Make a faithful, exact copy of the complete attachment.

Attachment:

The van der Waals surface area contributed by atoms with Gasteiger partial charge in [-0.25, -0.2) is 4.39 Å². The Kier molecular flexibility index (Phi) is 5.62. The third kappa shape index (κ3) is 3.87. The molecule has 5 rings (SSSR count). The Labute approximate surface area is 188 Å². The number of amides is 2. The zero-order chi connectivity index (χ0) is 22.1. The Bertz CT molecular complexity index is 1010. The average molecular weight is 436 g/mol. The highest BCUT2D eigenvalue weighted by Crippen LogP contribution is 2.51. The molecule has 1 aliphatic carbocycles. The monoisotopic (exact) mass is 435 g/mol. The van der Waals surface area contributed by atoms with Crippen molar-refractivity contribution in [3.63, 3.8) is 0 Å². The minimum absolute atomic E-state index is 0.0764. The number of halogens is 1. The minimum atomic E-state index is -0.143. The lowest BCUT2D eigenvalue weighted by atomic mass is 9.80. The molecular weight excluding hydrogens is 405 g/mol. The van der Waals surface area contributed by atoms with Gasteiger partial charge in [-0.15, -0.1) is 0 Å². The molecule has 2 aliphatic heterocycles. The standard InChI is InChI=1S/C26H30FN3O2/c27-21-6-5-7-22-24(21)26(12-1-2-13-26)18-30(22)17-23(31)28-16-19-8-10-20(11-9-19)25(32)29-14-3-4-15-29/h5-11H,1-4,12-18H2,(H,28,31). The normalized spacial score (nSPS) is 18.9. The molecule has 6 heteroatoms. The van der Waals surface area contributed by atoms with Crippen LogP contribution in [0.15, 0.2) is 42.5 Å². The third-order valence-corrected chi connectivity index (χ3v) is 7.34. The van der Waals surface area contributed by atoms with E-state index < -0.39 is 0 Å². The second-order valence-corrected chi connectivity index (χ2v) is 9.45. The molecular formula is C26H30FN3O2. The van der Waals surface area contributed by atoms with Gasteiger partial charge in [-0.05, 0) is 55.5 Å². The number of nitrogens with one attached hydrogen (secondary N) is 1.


The van der Waals surface area contributed by atoms with Gasteiger partial charge in [-0.25, -0.2) is 4.39 Å². The Kier molecular flexibility index (Phi) is 5.62. The third kappa shape index (κ3) is 3.87. The molecule has 5 rings (SSSR count). The Labute approximate surface area is 188 Å². The number of amides is 2. The zero-order chi connectivity index (χ0) is 22.1. The Bertz CT molecular complexity index is 1010. The average molecular weight is 436 g/mol. The highest BCUT2D eigenvalue weighted by Crippen LogP contribution is 2.51. The molecule has 1 aliphatic carbocycles. The monoisotopic (exact) mass is 435 g/mol. The van der Waals surface area contributed by atoms with Crippen molar-refractivity contribution in [3.63, 3.8) is 0 Å². The minimum absolute atomic E-state index is 0.0764. The number of halogens is 1. The minimum atomic E-state index is -0.143. The lowest BCUT2D eigenvalue weighted by atomic mass is 9.80. The molecular weight excluding hydrogens is 405 g/mol. The van der Waals surface area contributed by atoms with Gasteiger partial charge in [-0.15, -0.1) is 0 Å². The molecule has 2 aliphatic heterocycles. The standard InChI is InChI=1S/C26H30FN3O2/c27-21-6-5-7-22-24(21)26(12-1-2-13-26)18-30(22)17-23(31)28-16-19-8-10-20(11-9-19)25(32)29-14-3-4-15-29/h5-11H,1-4,12-18H2,(H,28,31). The normalized spacial score (nSPS) is 18.9. The molecule has 6 heteroatoms. The van der Waals surface area contributed by atoms with Crippen LogP contribution in [0.15, 0.2) is 42.5 Å². The third-order valence-corrected chi connectivity index (χ3v) is 7.34. The van der Waals surface area contributed by atoms with E-state index < -0.39 is 0 Å². The second-order valence-corrected chi connectivity index (χ2v) is 9.45. The molecular formula is C26H30FN3O2. The van der Waals surface area contributed by atoms with Gasteiger partial charge in [-0.05, 0) is 55.5 Å². The number of nitrogens with one attached hydrogen (secondary N) is 1.